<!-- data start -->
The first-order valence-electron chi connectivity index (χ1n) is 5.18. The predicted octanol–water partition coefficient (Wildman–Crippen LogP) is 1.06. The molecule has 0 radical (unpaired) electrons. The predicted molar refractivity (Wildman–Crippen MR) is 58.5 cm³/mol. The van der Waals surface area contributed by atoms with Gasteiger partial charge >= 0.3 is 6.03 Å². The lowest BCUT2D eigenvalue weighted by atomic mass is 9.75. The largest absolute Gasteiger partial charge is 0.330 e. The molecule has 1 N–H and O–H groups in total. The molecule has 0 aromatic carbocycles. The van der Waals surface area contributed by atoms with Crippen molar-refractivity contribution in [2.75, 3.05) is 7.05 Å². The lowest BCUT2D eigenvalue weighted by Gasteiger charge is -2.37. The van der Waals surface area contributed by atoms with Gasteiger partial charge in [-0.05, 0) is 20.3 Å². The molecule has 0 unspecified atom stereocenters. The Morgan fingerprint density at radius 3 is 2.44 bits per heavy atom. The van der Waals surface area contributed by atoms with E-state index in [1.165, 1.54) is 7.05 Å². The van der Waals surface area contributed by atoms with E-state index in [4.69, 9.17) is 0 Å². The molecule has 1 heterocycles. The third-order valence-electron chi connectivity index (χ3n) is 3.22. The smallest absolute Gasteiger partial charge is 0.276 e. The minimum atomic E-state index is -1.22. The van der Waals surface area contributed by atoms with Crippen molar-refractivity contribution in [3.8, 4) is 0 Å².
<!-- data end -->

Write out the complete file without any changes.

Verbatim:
The first-order valence-electron chi connectivity index (χ1n) is 5.18. The predicted octanol–water partition coefficient (Wildman–Crippen LogP) is 1.06. The molecule has 0 radical (unpaired) electrons. The predicted molar refractivity (Wildman–Crippen MR) is 58.5 cm³/mol. The van der Waals surface area contributed by atoms with Gasteiger partial charge >= 0.3 is 6.03 Å². The lowest BCUT2D eigenvalue weighted by atomic mass is 9.75. The largest absolute Gasteiger partial charge is 0.330 e. The molecule has 1 N–H and O–H groups in total. The molecule has 0 aromatic carbocycles. The van der Waals surface area contributed by atoms with Crippen molar-refractivity contribution in [2.75, 3.05) is 7.05 Å². The lowest BCUT2D eigenvalue weighted by Gasteiger charge is -2.37. The van der Waals surface area contributed by atoms with Gasteiger partial charge in [-0.05, 0) is 20.3 Å². The molecule has 0 unspecified atom stereocenters. The Morgan fingerprint density at radius 3 is 2.44 bits per heavy atom. The van der Waals surface area contributed by atoms with E-state index in [1.165, 1.54) is 7.05 Å². The van der Waals surface area contributed by atoms with E-state index in [4.69, 9.17) is 0 Å². The molecule has 1 heterocycles. The third-order valence-electron chi connectivity index (χ3n) is 3.22. The smallest absolute Gasteiger partial charge is 0.276 e. The minimum atomic E-state index is -1.22. The van der Waals surface area contributed by atoms with Crippen molar-refractivity contribution in [3.8, 4) is 0 Å².